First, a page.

Boeing scraps plans for 787 wireless system

Boeing assembles its 787 "Dreamliner," which scrapped its wireless entertainment system after numerous difficulties.
Boeing assembles its 787 "Dreamliner," which scrapped its wireless entertainment system after numerous difficulties. The Boeing Company / The Boeing Company
/ Source: The Associated Press

Boeing has scrapped plans for a wireless entertainment system on its new 787 "Dreamliner," about eight months before the plane's first scheduled flight.

But the change won't delay the new plane's assembly, and going with a system of wires rather than antennas actually will trim pounds from the weight-conscious 787, Boeing officials said.

"We're putting in about 50 pounds of wiring and taking out about 200 pounds of other gear," said Mike Sinnett, director of 787 systems. "And from a schedule point of view, it makes life easier for us."

Problems with the wireless system became clear in December, Sinnett said: "A number of key indicators started to go bad."

Among the difficulties were attempts to get regulatory approval for wireless frequencies in about 100 different countries, and concerns about the amount of bandwidth available to passengers over the system, officials said.

Boeing held onto the planned wireless system as long as possible, assuming that a switch to a wired system would add weight. But engineers found they could actually cut pounds by eliminating antennas, wireless access points and thickened ceiling panels, Sinnett said.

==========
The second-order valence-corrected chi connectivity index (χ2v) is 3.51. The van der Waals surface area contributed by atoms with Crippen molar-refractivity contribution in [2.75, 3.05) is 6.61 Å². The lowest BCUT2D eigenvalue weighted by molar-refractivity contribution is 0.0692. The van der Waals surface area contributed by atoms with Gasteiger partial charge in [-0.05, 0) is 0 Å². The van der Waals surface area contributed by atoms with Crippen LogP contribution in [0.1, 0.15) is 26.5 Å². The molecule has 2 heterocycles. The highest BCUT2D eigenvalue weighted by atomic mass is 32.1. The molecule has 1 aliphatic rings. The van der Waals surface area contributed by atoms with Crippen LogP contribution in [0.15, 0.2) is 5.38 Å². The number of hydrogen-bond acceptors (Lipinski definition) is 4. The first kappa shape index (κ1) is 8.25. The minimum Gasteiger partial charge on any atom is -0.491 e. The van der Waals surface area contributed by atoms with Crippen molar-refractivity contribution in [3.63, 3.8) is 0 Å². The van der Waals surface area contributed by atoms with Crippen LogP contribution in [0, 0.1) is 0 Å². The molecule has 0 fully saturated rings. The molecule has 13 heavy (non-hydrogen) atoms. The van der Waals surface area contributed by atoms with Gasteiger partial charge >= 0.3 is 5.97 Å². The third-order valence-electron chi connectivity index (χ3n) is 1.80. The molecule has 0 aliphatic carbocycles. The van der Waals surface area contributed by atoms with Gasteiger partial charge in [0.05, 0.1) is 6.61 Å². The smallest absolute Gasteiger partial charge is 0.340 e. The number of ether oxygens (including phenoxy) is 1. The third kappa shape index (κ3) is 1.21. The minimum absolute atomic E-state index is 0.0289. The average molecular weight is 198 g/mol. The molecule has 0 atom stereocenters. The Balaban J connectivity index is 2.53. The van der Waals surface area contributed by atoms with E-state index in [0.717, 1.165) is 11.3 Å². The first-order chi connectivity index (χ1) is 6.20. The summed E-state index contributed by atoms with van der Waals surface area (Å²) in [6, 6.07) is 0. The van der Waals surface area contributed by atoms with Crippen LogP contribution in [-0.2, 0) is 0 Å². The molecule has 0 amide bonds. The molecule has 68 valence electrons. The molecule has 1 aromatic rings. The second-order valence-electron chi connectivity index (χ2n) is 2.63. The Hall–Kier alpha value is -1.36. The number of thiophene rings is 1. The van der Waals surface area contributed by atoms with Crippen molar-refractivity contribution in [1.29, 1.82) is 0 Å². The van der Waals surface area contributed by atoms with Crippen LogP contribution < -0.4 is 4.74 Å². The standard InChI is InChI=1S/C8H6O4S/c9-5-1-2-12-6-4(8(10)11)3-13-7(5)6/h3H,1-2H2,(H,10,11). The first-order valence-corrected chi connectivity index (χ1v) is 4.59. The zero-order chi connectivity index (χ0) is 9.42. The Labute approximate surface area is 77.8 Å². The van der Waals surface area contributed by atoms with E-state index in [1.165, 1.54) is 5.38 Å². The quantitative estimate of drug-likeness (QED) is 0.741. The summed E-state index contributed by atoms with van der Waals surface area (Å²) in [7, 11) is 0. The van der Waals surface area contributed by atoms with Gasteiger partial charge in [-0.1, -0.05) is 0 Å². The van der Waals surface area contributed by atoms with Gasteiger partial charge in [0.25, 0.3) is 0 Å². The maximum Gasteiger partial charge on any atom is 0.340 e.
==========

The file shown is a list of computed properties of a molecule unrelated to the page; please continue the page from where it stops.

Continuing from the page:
The 787 has been struggling to reach its target weight, and Boeing is pushing to trim extra pounds. The company still expects to have the 787 at its target weight in time for the first delivery.

Boeing said it had already informed 787 customers about the wireless switch.

Word of the change followed a difficult Monday for Chicago-based Boeing Co.'s stock, which tumbled 3.4 percent after a Wall Street brokerage issued a disputed report predicting delays of the 787.

Boeing denied any such delays are foreseen, and another analyst said Wall Street's concerns about potential delays were overblown.

The two-engine 787 will deliver better fuel economy than older four-engine jets in the same size category. As fuel prices rise, the fuel-efficiency sales pitch has grown more persuasive.

Boeing stock closed down $1.44, or 1.64 percent, at $86.16 in Thursday's trading on the New York Stock Exchange.